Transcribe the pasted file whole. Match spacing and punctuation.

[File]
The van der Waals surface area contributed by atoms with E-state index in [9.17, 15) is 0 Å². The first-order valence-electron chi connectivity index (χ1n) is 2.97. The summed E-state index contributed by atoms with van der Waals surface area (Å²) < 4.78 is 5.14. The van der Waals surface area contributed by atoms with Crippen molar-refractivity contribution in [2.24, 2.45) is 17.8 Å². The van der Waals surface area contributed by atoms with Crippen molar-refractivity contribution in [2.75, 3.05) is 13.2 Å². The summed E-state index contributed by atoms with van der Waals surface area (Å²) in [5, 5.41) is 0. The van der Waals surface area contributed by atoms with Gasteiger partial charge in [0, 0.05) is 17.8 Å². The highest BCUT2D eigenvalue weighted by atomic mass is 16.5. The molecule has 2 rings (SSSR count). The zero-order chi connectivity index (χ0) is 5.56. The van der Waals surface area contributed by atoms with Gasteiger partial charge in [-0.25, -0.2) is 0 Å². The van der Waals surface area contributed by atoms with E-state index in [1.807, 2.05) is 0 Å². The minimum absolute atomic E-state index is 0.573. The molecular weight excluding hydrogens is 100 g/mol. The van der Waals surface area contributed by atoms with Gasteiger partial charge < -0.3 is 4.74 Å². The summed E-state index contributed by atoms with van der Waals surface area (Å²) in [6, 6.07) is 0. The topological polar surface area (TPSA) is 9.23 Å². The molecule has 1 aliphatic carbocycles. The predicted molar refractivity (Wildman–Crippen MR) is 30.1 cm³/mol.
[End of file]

The van der Waals surface area contributed by atoms with E-state index in [9.17, 15) is 0 Å². The first-order valence-electron chi connectivity index (χ1n) is 2.97. The summed E-state index contributed by atoms with van der Waals surface area (Å²) < 4.78 is 5.14. The van der Waals surface area contributed by atoms with Crippen molar-refractivity contribution in [2.24, 2.45) is 17.8 Å². The van der Waals surface area contributed by atoms with Crippen molar-refractivity contribution in [2.75, 3.05) is 13.2 Å². The summed E-state index contributed by atoms with van der Waals surface area (Å²) in [5, 5.41) is 0. The van der Waals surface area contributed by atoms with Gasteiger partial charge in [0, 0.05) is 17.8 Å². The highest BCUT2D eigenvalue weighted by atomic mass is 16.5. The molecule has 2 rings (SSSR count). The zero-order chi connectivity index (χ0) is 5.56. The van der Waals surface area contributed by atoms with Gasteiger partial charge in [-0.25, -0.2) is 0 Å². The van der Waals surface area contributed by atoms with E-state index in [1.807, 2.05) is 0 Å². The minimum absolute atomic E-state index is 0.573. The molecular weight excluding hydrogens is 100 g/mol. The van der Waals surface area contributed by atoms with Gasteiger partial charge < -0.3 is 4.74 Å². The summed E-state index contributed by atoms with van der Waals surface area (Å²) in [6, 6.07) is 0. The topological polar surface area (TPSA) is 9.23 Å². The molecule has 1 aliphatic carbocycles. The predicted molar refractivity (Wildman–Crippen MR) is 30.1 cm³/mol.